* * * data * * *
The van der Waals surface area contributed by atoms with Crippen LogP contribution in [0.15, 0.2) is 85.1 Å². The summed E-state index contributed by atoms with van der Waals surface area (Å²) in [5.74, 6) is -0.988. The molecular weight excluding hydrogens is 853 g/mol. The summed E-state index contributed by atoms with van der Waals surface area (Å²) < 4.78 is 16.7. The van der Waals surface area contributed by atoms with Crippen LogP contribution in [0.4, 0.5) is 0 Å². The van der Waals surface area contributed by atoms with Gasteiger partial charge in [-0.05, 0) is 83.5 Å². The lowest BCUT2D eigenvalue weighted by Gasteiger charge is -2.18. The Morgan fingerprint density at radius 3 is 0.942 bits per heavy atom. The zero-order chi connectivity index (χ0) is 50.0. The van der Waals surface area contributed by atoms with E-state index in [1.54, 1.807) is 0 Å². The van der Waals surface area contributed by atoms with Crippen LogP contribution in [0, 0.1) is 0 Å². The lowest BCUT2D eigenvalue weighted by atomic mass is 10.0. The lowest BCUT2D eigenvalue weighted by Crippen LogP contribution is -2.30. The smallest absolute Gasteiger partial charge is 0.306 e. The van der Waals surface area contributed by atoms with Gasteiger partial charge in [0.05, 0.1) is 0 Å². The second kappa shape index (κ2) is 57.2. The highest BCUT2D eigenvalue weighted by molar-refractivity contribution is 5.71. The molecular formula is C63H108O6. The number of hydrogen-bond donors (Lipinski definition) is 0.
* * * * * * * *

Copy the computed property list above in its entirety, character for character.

The van der Waals surface area contributed by atoms with Crippen LogP contribution in [0.15, 0.2) is 85.1 Å². The summed E-state index contributed by atoms with van der Waals surface area (Å²) in [5.74, 6) is -0.988. The molecular weight excluding hydrogens is 853 g/mol. The summed E-state index contributed by atoms with van der Waals surface area (Å²) < 4.78 is 16.7. The van der Waals surface area contributed by atoms with Crippen LogP contribution in [0.4, 0.5) is 0 Å². The van der Waals surface area contributed by atoms with Gasteiger partial charge in [-0.05, 0) is 83.5 Å². The lowest BCUT2D eigenvalue weighted by Gasteiger charge is -2.18. The Morgan fingerprint density at radius 3 is 0.942 bits per heavy atom. The zero-order chi connectivity index (χ0) is 50.0. The van der Waals surface area contributed by atoms with E-state index in [1.54, 1.807) is 0 Å². The van der Waals surface area contributed by atoms with Crippen LogP contribution in [0, 0.1) is 0 Å². The lowest BCUT2D eigenvalue weighted by atomic mass is 10.0. The lowest BCUT2D eigenvalue weighted by Crippen LogP contribution is -2.30. The smallest absolute Gasteiger partial charge is 0.306 e. The van der Waals surface area contributed by atoms with Gasteiger partial charge in [0.05, 0.1) is 0 Å². The second kappa shape index (κ2) is 57.2. The highest BCUT2D eigenvalue weighted by molar-refractivity contribution is 5.71. The molecular formula is C63H108O6. The number of hydrogen-bond donors (Lipinski definition) is 0.